Seminario (recordatorio): The bluefin tuna project: Linking environmental variability and early life dynamics for the sustainability of tuna species in the Mediterranean
Start: 18/10/2018 12:00 - End: 18/10/2018 13:00Place: Sala de Seminarios, IMEDEA
The bluefin tuna project: Linking environmental variability and early life dynamics for the sustainability of tuna species in the Mediterranean
Speaker: Diego Alvarez Berastegui, SOCIB
Summary: The Bluefin Tuna project is a joint research initiative involving institutions with expertise in ecology of tuna species and environmental variability (SOCIB, IEO, IMEDEA, NOAA). The main objectives of the Project are twofold, first, to understand the inter-annual variability of Bluefin Tuna spawning and larval habitats, and second, the application of operational oceanography to the conservation and management of tuna species in the Balearic Sea. The main activities have focused on the study of the relations between mesoscale oceanography in the Balearic Sea and the early life stages of bluefin tuna. From this knowledge we develop predictive models of spawning and larval habitats using the different SOCIB observing systems. This information is then applied to improve direct assessment of the westerns stock of bluefin tuna in the framework of ICCAT, developing various indices providing information about relevant parameters such the spawning stock biomass or the inter-annual larval survival potential.
Abstract: Interpolating spatio-temporal dynamics given noisy observations with missing data is a key issue in environmental sciences. Among others, sea surface geophysical parameters are important drivers of oceanic and atmospheric circulation and the possibility of reconstructing high resolution fields is a challenge influencing several applications such as tropical rainfalls forecasting and short term climate change understanding.
Data assimilation based techniques are still the state-of-the-art approaches in the reconstruction of spatio-temporal geophysical fields. These methods heavily rely on an explicitly given dynamical model to compute several forward simulations. While model-driven representations are widely used to characterize the hidden dynamics present in our data the increasing availability of remote sensing observations and simulation datasets motivated the development of accurate and efficient data-driven models. Analog methods for instance are one of the first data-driven techniques to benefit from this deluge of observations and several techniques were developed to plug such data driven analog forecasting operators in a data assimilation scheme.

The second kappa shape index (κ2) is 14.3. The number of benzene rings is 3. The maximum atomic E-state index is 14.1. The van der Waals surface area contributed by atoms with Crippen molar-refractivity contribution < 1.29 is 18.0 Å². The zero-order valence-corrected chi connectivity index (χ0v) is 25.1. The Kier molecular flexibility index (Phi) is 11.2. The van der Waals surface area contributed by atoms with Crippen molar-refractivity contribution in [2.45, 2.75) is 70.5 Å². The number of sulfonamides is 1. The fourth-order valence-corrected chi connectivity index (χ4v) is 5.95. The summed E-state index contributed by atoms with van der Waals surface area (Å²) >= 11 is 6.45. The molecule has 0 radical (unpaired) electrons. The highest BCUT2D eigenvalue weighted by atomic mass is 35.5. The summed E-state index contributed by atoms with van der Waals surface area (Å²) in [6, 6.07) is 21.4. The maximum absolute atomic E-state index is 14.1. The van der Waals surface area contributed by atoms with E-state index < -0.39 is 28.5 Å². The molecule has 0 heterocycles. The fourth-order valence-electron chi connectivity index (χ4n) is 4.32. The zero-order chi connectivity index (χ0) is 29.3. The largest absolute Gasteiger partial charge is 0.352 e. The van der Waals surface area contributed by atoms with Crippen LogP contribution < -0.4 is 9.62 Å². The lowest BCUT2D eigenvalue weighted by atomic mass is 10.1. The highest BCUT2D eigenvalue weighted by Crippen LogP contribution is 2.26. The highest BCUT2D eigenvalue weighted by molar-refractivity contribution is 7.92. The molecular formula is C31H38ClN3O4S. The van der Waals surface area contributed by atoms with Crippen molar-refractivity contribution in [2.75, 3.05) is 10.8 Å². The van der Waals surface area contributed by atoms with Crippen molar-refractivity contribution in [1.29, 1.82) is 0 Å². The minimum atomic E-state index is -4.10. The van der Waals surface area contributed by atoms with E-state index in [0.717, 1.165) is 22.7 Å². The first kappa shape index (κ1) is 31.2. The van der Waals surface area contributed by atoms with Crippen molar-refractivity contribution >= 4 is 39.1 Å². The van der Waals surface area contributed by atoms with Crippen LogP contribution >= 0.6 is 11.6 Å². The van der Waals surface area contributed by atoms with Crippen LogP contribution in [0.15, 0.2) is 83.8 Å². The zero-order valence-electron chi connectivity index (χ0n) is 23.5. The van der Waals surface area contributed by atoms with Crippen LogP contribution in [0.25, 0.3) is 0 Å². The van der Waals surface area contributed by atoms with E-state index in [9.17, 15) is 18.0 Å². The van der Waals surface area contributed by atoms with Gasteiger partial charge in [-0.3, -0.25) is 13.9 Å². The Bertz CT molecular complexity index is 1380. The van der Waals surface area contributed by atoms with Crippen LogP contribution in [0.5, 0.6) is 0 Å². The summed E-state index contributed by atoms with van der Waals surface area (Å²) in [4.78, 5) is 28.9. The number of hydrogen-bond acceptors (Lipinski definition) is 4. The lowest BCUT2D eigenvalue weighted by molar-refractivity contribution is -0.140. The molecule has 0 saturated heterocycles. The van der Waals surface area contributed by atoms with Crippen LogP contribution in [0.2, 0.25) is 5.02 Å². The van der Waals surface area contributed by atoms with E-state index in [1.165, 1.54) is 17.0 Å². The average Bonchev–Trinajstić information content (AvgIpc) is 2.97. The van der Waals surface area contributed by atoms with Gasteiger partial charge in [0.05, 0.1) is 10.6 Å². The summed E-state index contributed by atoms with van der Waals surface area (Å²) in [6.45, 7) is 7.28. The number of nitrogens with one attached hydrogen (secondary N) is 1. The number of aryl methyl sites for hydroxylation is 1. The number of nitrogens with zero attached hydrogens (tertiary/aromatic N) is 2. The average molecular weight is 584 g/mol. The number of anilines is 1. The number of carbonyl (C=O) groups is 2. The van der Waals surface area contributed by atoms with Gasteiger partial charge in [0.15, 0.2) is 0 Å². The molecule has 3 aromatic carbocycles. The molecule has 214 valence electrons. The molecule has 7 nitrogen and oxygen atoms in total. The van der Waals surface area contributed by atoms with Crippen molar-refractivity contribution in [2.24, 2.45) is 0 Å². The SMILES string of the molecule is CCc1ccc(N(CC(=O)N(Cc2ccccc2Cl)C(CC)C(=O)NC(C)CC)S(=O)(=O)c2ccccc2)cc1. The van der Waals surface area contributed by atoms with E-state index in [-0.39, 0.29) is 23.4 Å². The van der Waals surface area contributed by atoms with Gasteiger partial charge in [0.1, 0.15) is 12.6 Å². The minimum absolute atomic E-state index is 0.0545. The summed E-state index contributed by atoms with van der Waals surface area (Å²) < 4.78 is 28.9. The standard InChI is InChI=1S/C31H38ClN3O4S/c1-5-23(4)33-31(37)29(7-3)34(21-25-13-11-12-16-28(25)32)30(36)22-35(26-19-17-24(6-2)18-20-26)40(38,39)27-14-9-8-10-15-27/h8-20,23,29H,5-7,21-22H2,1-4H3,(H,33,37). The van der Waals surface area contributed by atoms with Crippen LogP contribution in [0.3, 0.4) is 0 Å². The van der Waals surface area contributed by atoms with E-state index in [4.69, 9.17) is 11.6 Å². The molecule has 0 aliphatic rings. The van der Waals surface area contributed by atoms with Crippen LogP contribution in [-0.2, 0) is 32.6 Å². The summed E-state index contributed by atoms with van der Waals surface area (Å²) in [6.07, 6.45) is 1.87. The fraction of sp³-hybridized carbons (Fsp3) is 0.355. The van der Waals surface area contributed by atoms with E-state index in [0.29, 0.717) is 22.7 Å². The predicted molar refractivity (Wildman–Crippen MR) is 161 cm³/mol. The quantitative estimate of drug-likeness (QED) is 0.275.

Initially introduced to solve classification and segmentation tasks, neural networks have shown very promising results in regression and identification problems. However, these powerful tools are barely used in the context of geophysical modelisation where deep non-linear characterization can be crucial to capture dependencies in spatio-temporal fields.
In our work, we investigate deep learning models to infer data-driven data assimilation dynamical priors using data. As a case-study, we consider satellite-derived Sea Surface Temperature time series off South Africa, which involves intense and complex upper ocean dynamics.
16/10/2018 Seminar: The bluefin tuna project: Linking environmental variability and early life dynamics for the sustainability of tuna species in the Mediterranean
08/10/2018 Seminar: The Baltic Sea as time machine for the global coastal ocean
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